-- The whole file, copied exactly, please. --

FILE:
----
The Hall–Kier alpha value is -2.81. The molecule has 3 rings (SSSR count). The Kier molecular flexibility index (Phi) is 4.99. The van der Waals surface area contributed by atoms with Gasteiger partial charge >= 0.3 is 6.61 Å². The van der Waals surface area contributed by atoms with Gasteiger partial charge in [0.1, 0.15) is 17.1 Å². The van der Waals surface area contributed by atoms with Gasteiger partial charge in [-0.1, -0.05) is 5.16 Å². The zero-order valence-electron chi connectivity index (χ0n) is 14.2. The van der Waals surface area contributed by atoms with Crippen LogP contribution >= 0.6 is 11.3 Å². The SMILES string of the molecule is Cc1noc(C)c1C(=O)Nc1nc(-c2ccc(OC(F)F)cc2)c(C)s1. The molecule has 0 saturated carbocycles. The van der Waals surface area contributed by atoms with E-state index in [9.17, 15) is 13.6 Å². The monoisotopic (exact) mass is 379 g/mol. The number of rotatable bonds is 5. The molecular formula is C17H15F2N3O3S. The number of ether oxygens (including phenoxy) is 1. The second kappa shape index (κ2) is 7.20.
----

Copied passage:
The Hall–Kier alpha value is -2.81. The molecule has 3 rings (SSSR count). The Kier molecular flexibility index (Phi) is 4.99. The van der Waals surface area contributed by atoms with Gasteiger partial charge >= 0.3 is 6.61 Å². The van der Waals surface area contributed by atoms with Gasteiger partial charge in [0.1, 0.15) is 17.1 Å². The van der Waals surface area contributed by atoms with Gasteiger partial charge in [-0.1, -0.05) is 5.16 Å². The zero-order valence-electron chi connectivity index (χ0n) is 14.2. The van der Waals surface area contributed by atoms with Crippen LogP contribution >= 0.6 is 11.3 Å². The SMILES string of the molecule is Cc1noc(C)c1C(=O)Nc1nc(-c2ccc(OC(F)F)cc2)c(C)s1. The molecule has 0 saturated carbocycles. The van der Waals surface area contributed by atoms with E-state index in [9.17, 15) is 13.6 Å². The monoisotopic (exact) mass is 379 g/mol. The number of rotatable bonds is 5. The molecular formula is C17H15F2N3O3S. The number of ether oxygens (including phenoxy) is 1. The second kappa shape index (κ2) is 7.20.